A rider is nothing without a bike. That's in part why, after repeated thefts from delivery riders crossing New York’s Willis Avenue Bridge over the Harlem River, victims formed their own protection force. They owe much of that safety to Latin American immigrants, who organized riders and even started an online news site for comrades. A pandemic lifeline, the Big Apple’s 65,000 delivery people face muggers, along with performance pressure from “phantom bosses” — delivery apps that punish delays but don’t pay for stolen bikes or stitching up knife wounds. And while banding together protects them, thefts of their expensive electric bikes continue to rise, unlike authorities’ response to it. (Collaborating sources: Curbed and The Verge)
2 - Chronic Ills
Facebook Comments Negated Its Pro-Vax Messages
The cure may be worse than the malady. A Wall Street Journal investigation has found that Facebook’s own staff worried that the platform helped spread misinformation that undermined founder Mark Zuckerberg’s own stated effort to encourage worldwide COVID-19 inoculation. While the social network promoted pages that provided reliable information on the pandemic and vaccines, comments on those very pages had the effect of counteracting those messages. The Journal also reported that the tech giant’s research details how its algorithms have other negative effects, like harming teen psyches, fueling conflict and allowing drug and human traffickers to exploit the site. (Source: WSJ [sub])
3 - Abandon All Hope
The Worst Way to Break Into Nursing
She became a registered nurse in July 2020. That meant Kathryn Ivey has never seen what “normal” nursing is like. “The ICU felt like purgatory, like a punishment,” she writes in Scientific American. It was only this spring that “my actions actually saved lives” in a Nashville hospital that wasn’t overwhelmed with COVID-19 patients. But now, despite available vaccinations, it’s worse than ever, and Ivey, voice shaking from traumas of the crisis, has “gotten very good at telling people that someone they love is about to die.” American individualism can be costly, she observes, “and the pandemic illustrates this in the most brutal way.” (Source: Scientific American)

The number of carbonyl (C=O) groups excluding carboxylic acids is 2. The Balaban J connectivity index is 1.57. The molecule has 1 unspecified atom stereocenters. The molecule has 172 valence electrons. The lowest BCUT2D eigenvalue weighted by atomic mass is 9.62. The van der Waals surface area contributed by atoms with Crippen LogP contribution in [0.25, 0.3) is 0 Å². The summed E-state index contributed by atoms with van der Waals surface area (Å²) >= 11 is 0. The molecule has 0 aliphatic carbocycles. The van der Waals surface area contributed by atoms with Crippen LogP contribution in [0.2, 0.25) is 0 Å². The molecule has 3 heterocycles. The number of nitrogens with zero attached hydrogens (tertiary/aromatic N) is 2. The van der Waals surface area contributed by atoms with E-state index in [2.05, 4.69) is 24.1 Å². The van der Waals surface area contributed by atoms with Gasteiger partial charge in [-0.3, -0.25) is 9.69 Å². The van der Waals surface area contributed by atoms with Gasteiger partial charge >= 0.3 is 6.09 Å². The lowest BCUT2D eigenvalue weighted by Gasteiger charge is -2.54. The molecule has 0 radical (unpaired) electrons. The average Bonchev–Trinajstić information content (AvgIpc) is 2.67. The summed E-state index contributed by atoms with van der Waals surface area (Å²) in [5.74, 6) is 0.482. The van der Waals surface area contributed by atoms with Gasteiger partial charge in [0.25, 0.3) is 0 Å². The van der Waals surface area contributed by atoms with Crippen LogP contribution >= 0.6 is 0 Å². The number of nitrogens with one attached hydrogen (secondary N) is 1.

4 - ‘Queen’s Gambit’
Did Fictional TV Defame a Chess Grandmaster?
Will Beth Harmon be called to testify? Sort of. The fictional main character, played by Anya Taylor-Joy, of Netflix’s hit series The Queen’s Gambit in some ways resembles Nona Gaprindashvili, who’s suing the streaming platform. So if the $5 million suit filed this week ever goes to trial, she’ll presumably be called to explain why she feels harmed by an inaccurate line in the 1960s-set drama that says the international women's champion from Soviet Georgia “never faced men.” Netflix contends that the action is baseless. It is, after all, not a documentary. But perhaps with a settlement, Gaprindashvili might cash in on her pioneering success. (Sources: LA Times, E News)
5 - Unfriendly Matches
England May Follow NZ Cricketers Out of Pakistan
Was it a brilliant defense? Pakistan cricket star–turned–prime minister Imran Khan begged to differ after New Zealand’s visiting national team skipped Friday’s one-day international match in Rawalpindi over security concerns. And instead of playing its seven other matches in the city and Lahore, the Black Caps will fly home. New Zealand’s government cited heightened threat levels in the decision, and now England is reevaluating its visit as well. But Pakistan claims its security arrangements have been “foolproof,” and the head of the country’s Cricket Board called the move “very frustrating” and said he’d complain to the International Cricket Council. (Sources: The Guardian, AFP)
More on OZY
Today on The Carlos Watson Show: From Dumb and Dumber to The Newsroom, Jeff Daniels has become an unmissable figure in Hollywood. But today, he shares how he has found that success reluctantly and despite his family-first mentality. The legendary actor opens up about today’s progressive politics, the lessons he has learned from Jim Carrey and Aaron Sorkin and his new Showtime hit American Rust in this can’t-miss episode.